Here’s another example of some nice springy robots research to follow on from my little rant the other day. As well as looking cool and running fast, one of the vague notions I have about springy robots is you should be able to use that springyness to increase your energy efficiency. Springs can store and release energy, and they do it pretty damn well when they are extending and compressing at the right frequency – i.e. the resonant frequency. If you push a spring at this frequency you won’t be fighting against the energy being released from your previous pushes, so you tend to get an ever growing bouncing motion. It should be possible to make use of this in a robot, though it might be a bit of a challenge.
So here’s a nice recent attempt at something like this: EduBot is a robot that is designed to have controllable springyness in its legs. The nice thing about it is that it can adapt the amount of compliance for difference terrains.
It’s got arc shaped legs with adjustable sliders that set the compliance. It then, apparently, has various adaptive strategies to set the compliance and gait for the best efficiency on a given terrain. The details are in a conference paper from the recent International Conference on Robotics and Automation, but I don’t think the proceedings have been published yet and I wasn’t at the conference, so I haven’t read it. I’m getting my info from the brief writeup over at the excellent IEEE robotics blog.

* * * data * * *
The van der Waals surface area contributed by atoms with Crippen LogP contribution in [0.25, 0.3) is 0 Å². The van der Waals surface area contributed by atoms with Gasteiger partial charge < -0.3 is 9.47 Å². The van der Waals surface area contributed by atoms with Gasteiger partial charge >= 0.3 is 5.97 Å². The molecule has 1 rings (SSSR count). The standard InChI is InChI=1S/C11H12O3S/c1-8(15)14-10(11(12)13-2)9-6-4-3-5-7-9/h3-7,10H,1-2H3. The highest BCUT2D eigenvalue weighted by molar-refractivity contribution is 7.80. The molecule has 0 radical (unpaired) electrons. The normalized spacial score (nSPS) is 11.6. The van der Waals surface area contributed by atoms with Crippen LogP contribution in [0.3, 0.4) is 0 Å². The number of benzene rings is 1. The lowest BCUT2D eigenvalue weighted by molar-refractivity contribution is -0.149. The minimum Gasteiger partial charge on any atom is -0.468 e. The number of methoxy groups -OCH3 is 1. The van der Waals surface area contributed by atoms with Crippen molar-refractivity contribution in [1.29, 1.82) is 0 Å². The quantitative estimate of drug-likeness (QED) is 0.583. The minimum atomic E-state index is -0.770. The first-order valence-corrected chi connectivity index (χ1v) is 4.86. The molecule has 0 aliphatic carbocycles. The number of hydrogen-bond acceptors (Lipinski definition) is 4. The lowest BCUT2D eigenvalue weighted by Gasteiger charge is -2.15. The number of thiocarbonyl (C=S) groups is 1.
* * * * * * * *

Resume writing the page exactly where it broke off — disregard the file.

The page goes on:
So, again without having read the paper, I can tell you that apparently the robot was generally most efficient with stiffer legs except on certain terrains. To be honest, this isn’t that surprising. The robot’s legs are pretty “wheel” shaped, and we know that stiff wheels are generally more efficient, so long as the running surface is relatively smooth. That’s why train wheels are made of steel (because that’s great if you’re on a nice flat piece of metal), but a road car needs to have a bit of softness in the tires to deal with the bumps. It’s called rolling resistance, but if you need proof, try deflating your bicycle tyres a bit and comparing how much harder it is to pedal.
Maybe I’ll look at this again once I find the paper. But I wonder if what’s going on is that the robot is suffering from too much rolling resistance and isn’t able to make use of the resonant bouncing effect. There is an example of a nice bouncy looking motion at about 1:50 into the video, but a lot of the other gaits look less smooth. Anyway, nice robot.